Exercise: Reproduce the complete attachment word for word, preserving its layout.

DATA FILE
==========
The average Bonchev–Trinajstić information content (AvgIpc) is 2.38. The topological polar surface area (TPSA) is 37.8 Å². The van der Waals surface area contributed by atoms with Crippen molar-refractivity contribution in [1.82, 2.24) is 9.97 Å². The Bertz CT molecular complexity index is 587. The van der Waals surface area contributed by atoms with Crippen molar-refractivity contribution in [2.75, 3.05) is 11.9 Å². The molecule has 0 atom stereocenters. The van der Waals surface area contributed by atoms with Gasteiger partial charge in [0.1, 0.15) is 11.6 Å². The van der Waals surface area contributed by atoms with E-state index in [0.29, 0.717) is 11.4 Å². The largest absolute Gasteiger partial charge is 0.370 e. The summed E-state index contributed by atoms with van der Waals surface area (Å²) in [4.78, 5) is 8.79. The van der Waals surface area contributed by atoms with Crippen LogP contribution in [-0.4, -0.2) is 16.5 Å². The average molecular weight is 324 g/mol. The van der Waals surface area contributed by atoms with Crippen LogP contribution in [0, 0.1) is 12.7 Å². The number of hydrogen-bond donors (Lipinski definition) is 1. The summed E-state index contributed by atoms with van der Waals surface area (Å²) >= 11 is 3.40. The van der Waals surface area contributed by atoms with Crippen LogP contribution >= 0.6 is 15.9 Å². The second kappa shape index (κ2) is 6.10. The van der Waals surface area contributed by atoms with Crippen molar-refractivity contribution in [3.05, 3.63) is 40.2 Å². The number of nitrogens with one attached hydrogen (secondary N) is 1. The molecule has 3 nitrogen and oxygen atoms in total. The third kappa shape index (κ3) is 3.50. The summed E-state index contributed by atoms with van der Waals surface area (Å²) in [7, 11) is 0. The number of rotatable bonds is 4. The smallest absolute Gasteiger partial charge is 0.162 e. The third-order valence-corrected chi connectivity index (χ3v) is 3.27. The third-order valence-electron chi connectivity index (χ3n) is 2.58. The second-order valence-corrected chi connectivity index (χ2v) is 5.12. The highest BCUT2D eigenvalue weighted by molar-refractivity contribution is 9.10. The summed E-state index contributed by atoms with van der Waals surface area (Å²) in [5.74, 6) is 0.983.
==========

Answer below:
The average Bonchev–Trinajstić information content (AvgIpc) is 2.38. The topological polar surface area (TPSA) is 37.8 Å². The van der Waals surface area contributed by atoms with Crippen molar-refractivity contribution in [1.82, 2.24) is 9.97 Å². The Bertz CT molecular complexity index is 587. The van der Waals surface area contributed by atoms with Crippen molar-refractivity contribution in [2.75, 3.05) is 11.9 Å². The molecule has 0 atom stereocenters. The van der Waals surface area contributed by atoms with Gasteiger partial charge in [0.1, 0.15) is 11.6 Å². The van der Waals surface area contributed by atoms with E-state index in [0.29, 0.717) is 11.4 Å². The largest absolute Gasteiger partial charge is 0.370 e. The summed E-state index contributed by atoms with van der Waals surface area (Å²) in [4.78, 5) is 8.79. The van der Waals surface area contributed by atoms with Crippen LogP contribution in [-0.4, -0.2) is 16.5 Å². The average molecular weight is 324 g/mol. The van der Waals surface area contributed by atoms with Crippen LogP contribution in [0, 0.1) is 12.7 Å². The number of hydrogen-bond donors (Lipinski definition) is 1. The summed E-state index contributed by atoms with van der Waals surface area (Å²) >= 11 is 3.40. The van der Waals surface area contributed by atoms with Crippen LogP contribution >= 0.6 is 15.9 Å². The second kappa shape index (κ2) is 6.10. The van der Waals surface area contributed by atoms with Crippen molar-refractivity contribution in [3.05, 3.63) is 40.2 Å². The number of nitrogens with one attached hydrogen (secondary N) is 1. The molecule has 3 nitrogen and oxygen atoms in total. The third kappa shape index (κ3) is 3.50. The summed E-state index contributed by atoms with van der Waals surface area (Å²) in [7, 11) is 0. The number of rotatable bonds is 4. The smallest absolute Gasteiger partial charge is 0.162 e. The third-order valence-corrected chi connectivity index (χ3v) is 3.27. The third-order valence-electron chi connectivity index (χ3n) is 2.58. The second-order valence-corrected chi connectivity index (χ2v) is 5.12. The highest BCUT2D eigenvalue weighted by molar-refractivity contribution is 9.10. The summed E-state index contributed by atoms with van der Waals surface area (Å²) in [5.74, 6) is 0.983.